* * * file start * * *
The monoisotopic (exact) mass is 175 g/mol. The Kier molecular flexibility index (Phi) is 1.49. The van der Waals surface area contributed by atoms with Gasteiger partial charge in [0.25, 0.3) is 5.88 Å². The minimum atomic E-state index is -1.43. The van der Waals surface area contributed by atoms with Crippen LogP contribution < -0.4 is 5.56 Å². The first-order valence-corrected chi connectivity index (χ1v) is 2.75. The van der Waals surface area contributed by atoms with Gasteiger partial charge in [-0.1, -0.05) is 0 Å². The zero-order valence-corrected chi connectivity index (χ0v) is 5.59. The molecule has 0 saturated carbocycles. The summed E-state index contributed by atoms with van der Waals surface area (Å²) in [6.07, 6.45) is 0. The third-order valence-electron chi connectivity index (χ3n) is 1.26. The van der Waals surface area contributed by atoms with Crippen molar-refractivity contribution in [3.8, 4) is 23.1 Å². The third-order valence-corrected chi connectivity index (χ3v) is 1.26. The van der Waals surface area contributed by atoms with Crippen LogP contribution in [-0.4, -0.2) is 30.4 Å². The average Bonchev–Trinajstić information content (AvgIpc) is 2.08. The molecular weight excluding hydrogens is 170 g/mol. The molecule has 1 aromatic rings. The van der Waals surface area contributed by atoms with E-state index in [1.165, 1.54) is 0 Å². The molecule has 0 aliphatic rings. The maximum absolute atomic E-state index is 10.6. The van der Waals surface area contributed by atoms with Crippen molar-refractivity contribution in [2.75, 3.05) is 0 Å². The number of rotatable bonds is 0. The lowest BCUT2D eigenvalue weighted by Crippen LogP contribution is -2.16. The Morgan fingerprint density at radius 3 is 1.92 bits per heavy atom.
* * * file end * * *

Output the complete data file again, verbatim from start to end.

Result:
The monoisotopic (exact) mass is 175 g/mol. The Kier molecular flexibility index (Phi) is 1.49. The van der Waals surface area contributed by atoms with Gasteiger partial charge in [0.25, 0.3) is 5.88 Å². The minimum atomic E-state index is -1.43. The van der Waals surface area contributed by atoms with Crippen LogP contribution < -0.4 is 5.56 Å². The first-order valence-corrected chi connectivity index (χ1v) is 2.75. The van der Waals surface area contributed by atoms with Gasteiger partial charge in [-0.1, -0.05) is 0 Å². The zero-order valence-corrected chi connectivity index (χ0v) is 5.59. The molecule has 0 saturated carbocycles. The summed E-state index contributed by atoms with van der Waals surface area (Å²) in [6.07, 6.45) is 0. The third-order valence-electron chi connectivity index (χ3n) is 1.26. The van der Waals surface area contributed by atoms with Crippen molar-refractivity contribution in [3.8, 4) is 23.1 Å². The third-order valence-corrected chi connectivity index (χ3v) is 1.26. The van der Waals surface area contributed by atoms with Crippen LogP contribution in [-0.4, -0.2) is 30.4 Å². The average Bonchev–Trinajstić information content (AvgIpc) is 2.08. The molecular weight excluding hydrogens is 170 g/mol. The molecule has 1 aromatic rings. The van der Waals surface area contributed by atoms with E-state index in [1.165, 1.54) is 0 Å². The molecule has 0 aliphatic rings. The maximum absolute atomic E-state index is 10.6. The van der Waals surface area contributed by atoms with Crippen molar-refractivity contribution in [2.75, 3.05) is 0 Å². The number of rotatable bonds is 0. The lowest BCUT2D eigenvalue weighted by Crippen LogP contribution is -2.16. The Morgan fingerprint density at radius 3 is 1.92 bits per heavy atom.